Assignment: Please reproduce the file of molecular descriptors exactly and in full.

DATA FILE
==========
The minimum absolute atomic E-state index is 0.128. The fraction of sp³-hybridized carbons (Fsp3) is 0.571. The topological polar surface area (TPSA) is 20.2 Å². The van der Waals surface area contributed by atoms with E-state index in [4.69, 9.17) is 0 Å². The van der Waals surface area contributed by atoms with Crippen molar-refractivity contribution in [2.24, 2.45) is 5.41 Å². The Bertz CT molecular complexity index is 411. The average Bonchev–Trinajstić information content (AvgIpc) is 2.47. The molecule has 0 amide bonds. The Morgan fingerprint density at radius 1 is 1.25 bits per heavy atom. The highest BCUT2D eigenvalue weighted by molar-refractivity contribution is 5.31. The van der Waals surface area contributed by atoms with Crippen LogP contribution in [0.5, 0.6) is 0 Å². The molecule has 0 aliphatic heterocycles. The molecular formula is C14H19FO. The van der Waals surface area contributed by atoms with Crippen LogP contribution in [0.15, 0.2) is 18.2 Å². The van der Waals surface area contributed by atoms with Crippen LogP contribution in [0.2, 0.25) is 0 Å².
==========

The minimum absolute atomic E-state index is 0.128. The fraction of sp³-hybridized carbons (Fsp3) is 0.571. The topological polar surface area (TPSA) is 20.2 Å². The van der Waals surface area contributed by atoms with E-state index in [4.69, 9.17) is 0 Å². The van der Waals surface area contributed by atoms with Crippen molar-refractivity contribution in [2.24, 2.45) is 5.41 Å². The Bertz CT molecular complexity index is 411. The average Bonchev–Trinajstić information content (AvgIpc) is 2.47. The molecule has 0 amide bonds. The Morgan fingerprint density at radius 1 is 1.25 bits per heavy atom. The highest BCUT2D eigenvalue weighted by molar-refractivity contribution is 5.31. The van der Waals surface area contributed by atoms with Crippen LogP contribution in [0.5, 0.6) is 0 Å². The molecule has 0 aliphatic heterocycles. The molecular formula is C14H19FO. The van der Waals surface area contributed by atoms with Crippen LogP contribution in [0.15, 0.2) is 18.2 Å². The van der Waals surface area contributed by atoms with Crippen LogP contribution in [0.2, 0.25) is 0 Å².